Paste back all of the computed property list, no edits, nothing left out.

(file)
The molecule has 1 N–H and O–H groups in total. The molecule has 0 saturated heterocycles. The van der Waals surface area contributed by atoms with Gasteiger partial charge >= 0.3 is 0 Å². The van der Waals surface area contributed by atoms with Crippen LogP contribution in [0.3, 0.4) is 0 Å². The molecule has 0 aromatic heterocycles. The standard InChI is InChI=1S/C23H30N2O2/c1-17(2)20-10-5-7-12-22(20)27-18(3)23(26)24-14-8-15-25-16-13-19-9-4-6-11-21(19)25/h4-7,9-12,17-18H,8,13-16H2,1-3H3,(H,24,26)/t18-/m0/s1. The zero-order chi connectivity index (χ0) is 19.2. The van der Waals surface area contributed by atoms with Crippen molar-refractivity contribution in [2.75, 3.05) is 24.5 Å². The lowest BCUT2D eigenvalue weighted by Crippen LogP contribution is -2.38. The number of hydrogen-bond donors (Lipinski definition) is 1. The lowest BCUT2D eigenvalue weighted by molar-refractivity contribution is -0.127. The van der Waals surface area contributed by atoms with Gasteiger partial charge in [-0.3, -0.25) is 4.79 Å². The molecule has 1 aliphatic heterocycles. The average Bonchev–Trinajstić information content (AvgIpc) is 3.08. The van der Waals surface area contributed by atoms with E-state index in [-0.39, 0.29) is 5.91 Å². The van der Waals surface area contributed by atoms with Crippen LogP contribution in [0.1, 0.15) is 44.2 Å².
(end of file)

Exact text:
The molecule has 1 N–H and O–H groups in total. The molecule has 0 saturated heterocycles. The van der Waals surface area contributed by atoms with Gasteiger partial charge >= 0.3 is 0 Å². The van der Waals surface area contributed by atoms with Crippen LogP contribution in [0.3, 0.4) is 0 Å². The molecule has 0 aromatic heterocycles. The standard InChI is InChI=1S/C23H30N2O2/c1-17(2)20-10-5-7-12-22(20)27-18(3)23(26)24-14-8-15-25-16-13-19-9-4-6-11-21(19)25/h4-7,9-12,17-18H,8,13-16H2,1-3H3,(H,24,26)/t18-/m0/s1. The zero-order chi connectivity index (χ0) is 19.2. The van der Waals surface area contributed by atoms with Crippen molar-refractivity contribution in [2.75, 3.05) is 24.5 Å². The lowest BCUT2D eigenvalue weighted by Crippen LogP contribution is -2.38. The number of hydrogen-bond donors (Lipinski definition) is 1. The lowest BCUT2D eigenvalue weighted by molar-refractivity contribution is -0.127. The van der Waals surface area contributed by atoms with Gasteiger partial charge in [-0.3, -0.25) is 4.79 Å². The molecule has 1 aliphatic heterocycles. The average Bonchev–Trinajstić information content (AvgIpc) is 3.08. The van der Waals surface area contributed by atoms with E-state index in [-0.39, 0.29) is 5.91 Å². The van der Waals surface area contributed by atoms with Crippen LogP contribution in [0.1, 0.15) is 44.2 Å².